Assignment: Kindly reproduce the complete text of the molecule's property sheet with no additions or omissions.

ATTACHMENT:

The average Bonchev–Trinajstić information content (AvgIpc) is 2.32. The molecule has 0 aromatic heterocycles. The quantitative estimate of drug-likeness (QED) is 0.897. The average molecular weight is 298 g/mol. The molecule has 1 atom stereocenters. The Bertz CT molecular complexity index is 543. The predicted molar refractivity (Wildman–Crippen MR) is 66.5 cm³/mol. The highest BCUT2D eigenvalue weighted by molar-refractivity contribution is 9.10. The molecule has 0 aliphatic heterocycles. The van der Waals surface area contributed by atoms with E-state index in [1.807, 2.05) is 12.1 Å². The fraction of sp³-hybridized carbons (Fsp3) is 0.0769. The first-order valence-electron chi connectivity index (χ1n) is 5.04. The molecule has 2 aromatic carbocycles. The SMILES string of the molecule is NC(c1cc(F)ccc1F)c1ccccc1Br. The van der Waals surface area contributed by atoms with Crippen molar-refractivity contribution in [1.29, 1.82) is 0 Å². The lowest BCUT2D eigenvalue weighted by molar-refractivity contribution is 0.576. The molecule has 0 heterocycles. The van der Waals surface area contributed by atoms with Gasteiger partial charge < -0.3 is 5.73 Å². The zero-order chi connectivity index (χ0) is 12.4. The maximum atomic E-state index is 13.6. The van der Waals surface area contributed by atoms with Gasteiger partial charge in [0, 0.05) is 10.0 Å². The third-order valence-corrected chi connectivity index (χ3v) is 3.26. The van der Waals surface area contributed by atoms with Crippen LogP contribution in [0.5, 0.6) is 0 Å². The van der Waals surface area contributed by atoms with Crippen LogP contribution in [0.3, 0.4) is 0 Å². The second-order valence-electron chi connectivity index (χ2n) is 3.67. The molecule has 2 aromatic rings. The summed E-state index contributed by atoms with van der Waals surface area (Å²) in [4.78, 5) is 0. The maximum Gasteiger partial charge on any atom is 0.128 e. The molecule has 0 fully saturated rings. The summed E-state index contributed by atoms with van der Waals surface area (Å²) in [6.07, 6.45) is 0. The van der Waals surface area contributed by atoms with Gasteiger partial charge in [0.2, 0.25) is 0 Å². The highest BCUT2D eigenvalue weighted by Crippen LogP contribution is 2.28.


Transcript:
The average Bonchev–Trinajstić information content (AvgIpc) is 2.32. The molecule has 0 aromatic heterocycles. The quantitative estimate of drug-likeness (QED) is 0.897. The average molecular weight is 298 g/mol. The molecule has 1 atom stereocenters. The Bertz CT molecular complexity index is 543. The predicted molar refractivity (Wildman–Crippen MR) is 66.5 cm³/mol. The highest BCUT2D eigenvalue weighted by molar-refractivity contribution is 9.10. The molecule has 0 aliphatic heterocycles. The van der Waals surface area contributed by atoms with E-state index in [1.807, 2.05) is 12.1 Å². The fraction of sp³-hybridized carbons (Fsp3) is 0.0769. The first-order valence-electron chi connectivity index (χ1n) is 5.04. The molecule has 2 aromatic carbocycles. The SMILES string of the molecule is NC(c1cc(F)ccc1F)c1ccccc1Br. The van der Waals surface area contributed by atoms with Crippen molar-refractivity contribution in [1.29, 1.82) is 0 Å². The lowest BCUT2D eigenvalue weighted by molar-refractivity contribution is 0.576. The molecule has 0 heterocycles. The van der Waals surface area contributed by atoms with Gasteiger partial charge < -0.3 is 5.73 Å². The zero-order chi connectivity index (χ0) is 12.4. The maximum atomic E-state index is 13.6. The van der Waals surface area contributed by atoms with Gasteiger partial charge in [0, 0.05) is 10.0 Å². The third-order valence-corrected chi connectivity index (χ3v) is 3.26. The van der Waals surface area contributed by atoms with Crippen LogP contribution in [0.5, 0.6) is 0 Å². The van der Waals surface area contributed by atoms with Crippen LogP contribution in [0.3, 0.4) is 0 Å². The second-order valence-electron chi connectivity index (χ2n) is 3.67. The molecule has 2 aromatic rings. The summed E-state index contributed by atoms with van der Waals surface area (Å²) in [4.78, 5) is 0. The maximum Gasteiger partial charge on any atom is 0.128 e. The molecule has 0 fully saturated rings. The summed E-state index contributed by atoms with van der Waals surface area (Å²) in [6.07, 6.45) is 0. The van der Waals surface area contributed by atoms with Gasteiger partial charge in [0.2, 0.25) is 0 Å². The highest BCUT2D eigenvalue weighted by Crippen LogP contribution is 2.28.